Access Notes

  • These data are freely available.

Dataset(s)

DS0:  Study-Level Files
DS1:  Sibling Group Data - Download All Files (3.1 MB)
Data:
DS2:  Individual Victim Data - Download All Files (2.5 MB)
DS3:  Judges Data - Download All Files (2.3 MB)
DS4:  Social Worker Data - Download All Files (2.2 MB)
DS5:  Volunteer Data - Download All Files (2 MB)
Data:

Study Description

Citation

Bogle Willard, Trina G. EVALUATING THE VIRGINIA COURT-APPOINTED SPECIAL ADVOCATE (CASA) PROGRAM, 1991-1995. ICPSR version. Richmond, VA: Virginia Department of Criminal Justice Services, Criminal Justice Research Center [producer], 2000. Ann Arbor, MI: Inter-university Consortium for Political and Social Research [distributor], 2001. http://doi.org/10.3886/ICPSR02812.v1

Persistent URL:

Export Citation:

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  • EndNote XML (EndNote X4.0.1 or higher)

Funding

This study was funded by:

  • United States Department of Justice. Office of Justice Programs. National Institute of Justice (93-IJ-CX-K022)

Scope of Study

Subject Terms:   child abuse, child advocacy, child custody, child neglect, intervention, intervention strategies, juvenile courts, pretrial procedures, program evaluation

Geographic Coverage:   United States, Virginia

Time Period:  

  • 1991--1995

Date of Collection:  

  • 1994--1995

Unit of Observation:   Part 1: Court cases. Parts 2-5: Individuals.

Universe:   Parts 1 and 2: Children from Fairfax County, Lynchburg, or Virginia Beach, Virginia, who had been appointed a Court-Appointed Special Advocate (CASA). Part 3: Judges from all operational CASA program jurisdictions in Virginia. Part 4: CASA social workers from three evaluation sites (Fairfax County, Lynchburg, and Virginia Beach, Virginia) who had worked or might have worked with CASA volunteers. Part 5: Volunteers from all operational CASA programs in Virginia.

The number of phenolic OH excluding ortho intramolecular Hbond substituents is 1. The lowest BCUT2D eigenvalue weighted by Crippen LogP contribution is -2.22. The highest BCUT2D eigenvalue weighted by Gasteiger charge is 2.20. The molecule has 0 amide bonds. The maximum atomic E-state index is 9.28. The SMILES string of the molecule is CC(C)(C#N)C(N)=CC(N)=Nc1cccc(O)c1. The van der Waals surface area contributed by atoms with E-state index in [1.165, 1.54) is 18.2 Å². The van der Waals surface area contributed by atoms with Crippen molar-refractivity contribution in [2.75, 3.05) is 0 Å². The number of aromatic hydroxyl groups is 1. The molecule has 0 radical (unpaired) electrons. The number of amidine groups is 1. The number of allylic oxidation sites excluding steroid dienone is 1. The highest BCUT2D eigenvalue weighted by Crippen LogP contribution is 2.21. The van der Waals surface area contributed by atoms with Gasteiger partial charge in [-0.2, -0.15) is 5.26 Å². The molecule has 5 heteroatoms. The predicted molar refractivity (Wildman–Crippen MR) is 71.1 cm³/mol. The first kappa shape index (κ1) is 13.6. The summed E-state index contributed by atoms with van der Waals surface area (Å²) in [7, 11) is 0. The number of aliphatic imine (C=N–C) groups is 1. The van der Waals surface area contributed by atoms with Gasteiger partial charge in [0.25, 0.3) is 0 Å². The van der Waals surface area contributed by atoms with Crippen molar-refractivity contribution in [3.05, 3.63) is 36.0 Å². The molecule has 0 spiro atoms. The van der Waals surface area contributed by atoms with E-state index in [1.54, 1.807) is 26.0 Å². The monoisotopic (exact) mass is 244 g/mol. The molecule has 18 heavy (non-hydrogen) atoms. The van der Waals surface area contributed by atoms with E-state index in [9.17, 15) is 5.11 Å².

Data Types:   administrative records data, and survey data

Data Collection Notes:

(1) ICPSR blanked variables in Parts 1-3 and 5 in order to protect respondent privacy. (2) The final report for this data collection, obtainable through the National Criminal Justice Reference Service, describes data collected from Court-Appointed Special Advocate (CASA) program directors and Guardians ad Litem. The principal investigators did not include these data in this collection. (3) The user guide and the codebook and data collection instruments are provided by ICPSR as Portable Document Format (PDF) files. The PDF file format was developed by Adobe Systems Incorporated and can be accessed using PDF reader software, such as the Adobe Acrobat Reader. Information on how to obtain a copy of the Acrobat Reader is provided on the ICPSR Web site.

Methodology

Study Purpose:   In 1990, the Virginia General Assembly enacted legislation that established the Court-Appointed Special Advocate (CASA) Program. CASAs, who are appointed by a judge after a petition is brought to court, are volunteers who serve as child advocates in juvenile court proceedings, particularly in abuse and neglect situations, and less frequently, in custody and Children in Need of Supervision or Children in Need of Services (CHINS) cases. The Virginia Department of Criminal Justice Services (DCJS) administered this program. In this capacity, the DCJS coordinated services, provided funds, and participated in the development and dissemination of program information and regulations. Given these responsibilities, DCJS' Juvenile Services Section and the Criminal Justice Research Center Evaluation Section agreed that an assessment of the CASA program was needed. This study sought to evaluate the Virginia CASA program in order to provide a better understanding of CASA activities and program characteristics, and determine the impact of CASA intervention on its client population.